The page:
For most folks, using their cameras at a funeral is the furthest thing in their minds.
When you work in the news business, covering a funeral is without question everyone’s least favorite assignment.
It matters not who the deceased is. Whether it’s a former president, a beloved community leader, a firefighter or police officer.
I was always caught between wanting to be there as a participant in mourning if it was someone I knew and being there and working to document the event for those unable to attend.
The city of Riverside recently lost one of it’s police officers, Ryan Bonaminio. The details are in this Los Angeles Times news story.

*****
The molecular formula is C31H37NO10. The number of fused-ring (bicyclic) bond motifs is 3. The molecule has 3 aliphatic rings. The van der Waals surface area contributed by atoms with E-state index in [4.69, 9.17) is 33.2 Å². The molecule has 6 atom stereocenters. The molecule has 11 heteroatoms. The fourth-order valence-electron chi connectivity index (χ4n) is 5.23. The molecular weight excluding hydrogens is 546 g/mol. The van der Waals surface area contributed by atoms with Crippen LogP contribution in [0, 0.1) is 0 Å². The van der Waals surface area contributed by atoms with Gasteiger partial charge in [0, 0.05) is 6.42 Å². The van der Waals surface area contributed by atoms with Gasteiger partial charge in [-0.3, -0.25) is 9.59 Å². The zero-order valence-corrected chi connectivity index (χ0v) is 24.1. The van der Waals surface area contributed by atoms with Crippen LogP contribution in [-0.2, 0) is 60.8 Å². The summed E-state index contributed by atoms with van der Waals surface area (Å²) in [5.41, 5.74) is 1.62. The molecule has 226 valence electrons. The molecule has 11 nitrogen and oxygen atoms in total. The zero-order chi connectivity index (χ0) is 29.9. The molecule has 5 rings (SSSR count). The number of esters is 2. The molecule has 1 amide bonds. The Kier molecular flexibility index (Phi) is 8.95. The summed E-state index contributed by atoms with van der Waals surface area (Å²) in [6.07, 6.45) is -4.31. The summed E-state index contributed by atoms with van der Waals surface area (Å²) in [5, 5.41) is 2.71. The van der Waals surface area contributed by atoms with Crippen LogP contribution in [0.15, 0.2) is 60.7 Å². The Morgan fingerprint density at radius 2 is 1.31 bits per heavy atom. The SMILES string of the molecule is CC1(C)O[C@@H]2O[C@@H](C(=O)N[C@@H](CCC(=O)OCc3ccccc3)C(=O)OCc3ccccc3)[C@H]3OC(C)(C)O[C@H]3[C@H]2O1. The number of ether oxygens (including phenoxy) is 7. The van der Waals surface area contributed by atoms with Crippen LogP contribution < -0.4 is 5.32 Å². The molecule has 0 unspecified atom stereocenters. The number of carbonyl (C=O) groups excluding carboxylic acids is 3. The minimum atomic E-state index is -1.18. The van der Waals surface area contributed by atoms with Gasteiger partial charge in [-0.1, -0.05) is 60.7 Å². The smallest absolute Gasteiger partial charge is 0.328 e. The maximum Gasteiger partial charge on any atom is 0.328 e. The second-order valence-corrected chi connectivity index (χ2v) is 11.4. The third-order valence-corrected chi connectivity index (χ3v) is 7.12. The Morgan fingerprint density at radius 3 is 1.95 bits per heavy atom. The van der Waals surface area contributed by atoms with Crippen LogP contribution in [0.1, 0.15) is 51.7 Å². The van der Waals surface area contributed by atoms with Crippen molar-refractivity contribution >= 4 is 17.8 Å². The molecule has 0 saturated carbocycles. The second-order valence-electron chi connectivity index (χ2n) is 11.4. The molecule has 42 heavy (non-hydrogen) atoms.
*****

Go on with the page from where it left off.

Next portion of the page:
Access is always the number 1 battle.
In the case of Riverside Police officer Ryan Bonaminio’s funeral, thousands were expected. So the logistics of having to be at 2 different locations is daunting.
Needless to say it is impossible to be at the church and then beat the crowd to where this hero was to be interned at the Riverside National Cemetery?
You can see where this is headed, can’t you?
All it takes is for one overzealous videographer/photographer to disregard the guidelines of where they can be and then all bets are off and all hell breaks loose.
Thanks to Officer Greg Matthews for sharing his very poignant and wonderful images from this Tuesday’s funeral.
Officer Bonaminio, I thank you for your service to our country and our community.